In re Bp Products North America, Inc.

Decision Date25 January 2008
Docket NumberNo. 07-0119.,07-0119.
Citation244 S.W.3d 840
CourtTexas Supreme Court

Katherine D. Mackillop, Otway B. Denny Jr., Stephen Fernelius, Julie Hardin, Fulbright & Jaworski L.L.P., David M. Gunn, Beck, Redden & Secrest, L.L.P., Kenneth Tekell, Tekell, Book, Matthews & Limmer, L.L.P., Houston, James B. Galbraith, McLeod, Alexander, Powel & Apffel, P.C., Galveston, TX, for Relator.

Brent Wayne Coon, Arturo J. Gonzalez, Brent Coon & Associates, David W. Holman, The Holman Law Firm, P.C., Robert E. Ammons, The Ammons Law Firm, Houston, James D. Nebout, Burwell Burwell & Nebout, LLP, Texas City, TX, for Real Party In Interest.

Lynne Liberato, Haynes and Boone, LLP, Houston, TX, for Amicus Curiae Texas Chemical Council, et al.

Justice GAULTNEY delivered the opinion of the Court.1

This mandamus proceeding concerns the enforcement of a discovery agreement governing what is commonly referred to as an "apex" deposition. The discovery agreement was signed by the attorneys for the parties, and filed as provided by Rule 191.1 and Rule 11. We conclude the trial court abused its discretion in failing to enforce the agreement.


Fifteen people died and hundreds suffered injuries in an explosion at relator BP Products North America, Inc.'s Texas City oil refinery. The hundreds of resulting lawsuits against BP Products were consolidated for discovery in the 212th District Court in Galveston County. The parties conducted extensive discovery.

The plaintiffs served notices to take the depositions of two executives of relator's parent company, BP p.l.c.: John Manzoni, the head of refining and marketing, and John Browne, the chief executive officer. BP Products moved to quash the depositions and moved for protective orders. BP Products contended the plaintiffs had not met their burden under the apex doctrine.2 The plaintiffs responded alleging that both Manzoni and Browne had unique or superior knowledge of relevant facts. The trial court initially struck BP Products' supporting affidavits as insufficient, and denied the motions. BP Products sought mandamus review, and the court of appeals granted relief requiring consideration of the affidavits. In re BP Products N. Am., Inc., 2006 WL 2192546, at *7, 2006 Tex.App. LEXIS 6898, at *20 (Tex.App.-Houston [1st Dist.] Aug. 4, 2006, orig. proceeding) (mem.op.). The trial court again denied BP Product's motions and allowed the depositions to proceed.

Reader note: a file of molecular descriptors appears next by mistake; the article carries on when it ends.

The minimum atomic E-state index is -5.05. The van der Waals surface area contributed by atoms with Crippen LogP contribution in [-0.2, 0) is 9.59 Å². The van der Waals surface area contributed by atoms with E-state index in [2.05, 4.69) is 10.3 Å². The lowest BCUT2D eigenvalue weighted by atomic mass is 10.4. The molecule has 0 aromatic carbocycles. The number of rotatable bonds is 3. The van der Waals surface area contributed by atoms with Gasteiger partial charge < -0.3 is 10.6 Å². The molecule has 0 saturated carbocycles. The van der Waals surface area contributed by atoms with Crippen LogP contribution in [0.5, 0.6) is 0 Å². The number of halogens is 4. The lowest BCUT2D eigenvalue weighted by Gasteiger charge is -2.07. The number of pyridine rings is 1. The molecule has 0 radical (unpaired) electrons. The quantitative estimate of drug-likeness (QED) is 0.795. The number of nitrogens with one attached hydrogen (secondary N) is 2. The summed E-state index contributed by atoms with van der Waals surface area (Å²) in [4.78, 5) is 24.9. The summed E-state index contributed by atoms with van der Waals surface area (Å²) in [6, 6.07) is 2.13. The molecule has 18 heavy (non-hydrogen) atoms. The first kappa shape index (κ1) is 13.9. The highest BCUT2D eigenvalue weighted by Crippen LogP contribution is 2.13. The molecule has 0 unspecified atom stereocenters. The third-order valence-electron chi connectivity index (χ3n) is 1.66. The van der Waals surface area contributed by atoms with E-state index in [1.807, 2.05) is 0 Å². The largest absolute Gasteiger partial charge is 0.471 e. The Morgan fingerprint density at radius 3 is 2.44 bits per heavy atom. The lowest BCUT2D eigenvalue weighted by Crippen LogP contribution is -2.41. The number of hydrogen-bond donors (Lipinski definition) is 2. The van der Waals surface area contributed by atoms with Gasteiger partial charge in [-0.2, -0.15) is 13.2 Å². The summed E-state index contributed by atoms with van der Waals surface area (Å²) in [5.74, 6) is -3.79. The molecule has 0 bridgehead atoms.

Instead of attempting further mandamus review, BP Products concluded a discovery agreement with the plaintiffs regarding the executives' depositions, and the parties filed the agreement with the trial court. See TEX.R. CIV. P. 11, 191.1. The agreement provided that the defendants would produce Manzoni for a four-hour deposition. In return, the plaintiffs promised they would withdraw the notice of deposition of Browne and would not request the deposition of any other executive officer or board member of BP p.l.c., with one exception: paragraph four of the agreement provided that if, during the Manzoni deposition, the plaintiffs developed new evidence that John Browne had "unique and superior personal knowledge" of relevant facts, the plaintiffs would be permitted to issue a new notice of deposition for Browne. The agreement also provided that BP Products retained its right to file a motion to quash and motion for protection "on this new notice," as well as its right to seek review of the trial court's ruling on these motions. In addition, the agreement provided that "if, following appeals referenced in paragraph 4, the deposition of John Browne is not protected, the deposition of John Browne will be limited to one hour by telephone."3

As plaintiffs' counsel explained to the trial court, the agreement was a "quid pro quo" negotiated to avoid delay in obtaining Manzoni's testimony:

[The agreement] was based on ... a quid pro quo.... Time was of the essence. As the court may recall, we were scheduled for trial in September, and because of BP's prior appeals that delayed the taking of him when I went to London to take him in August. We were concerned we would not be able to get a ruling from the Court of Appeals for the next mandamus allowing us to take it promptly then. So that was our concern and our willingness to restrict Mr. Manzoni for four hours instead of the six or more we may need to do a thorough job. And also to firmly restrict the deposition of Lord Browne to one hour which was unprecedented on our part.

After the agreement was concluded, Browne made numerous public statements regarding the Texas City explosion, including giving interviews to Fortune and the Financial Times, providing information packets to investors, and hosting several "town hall" meetings for employees, at least one of which plaintiffs contend appeared on the internet.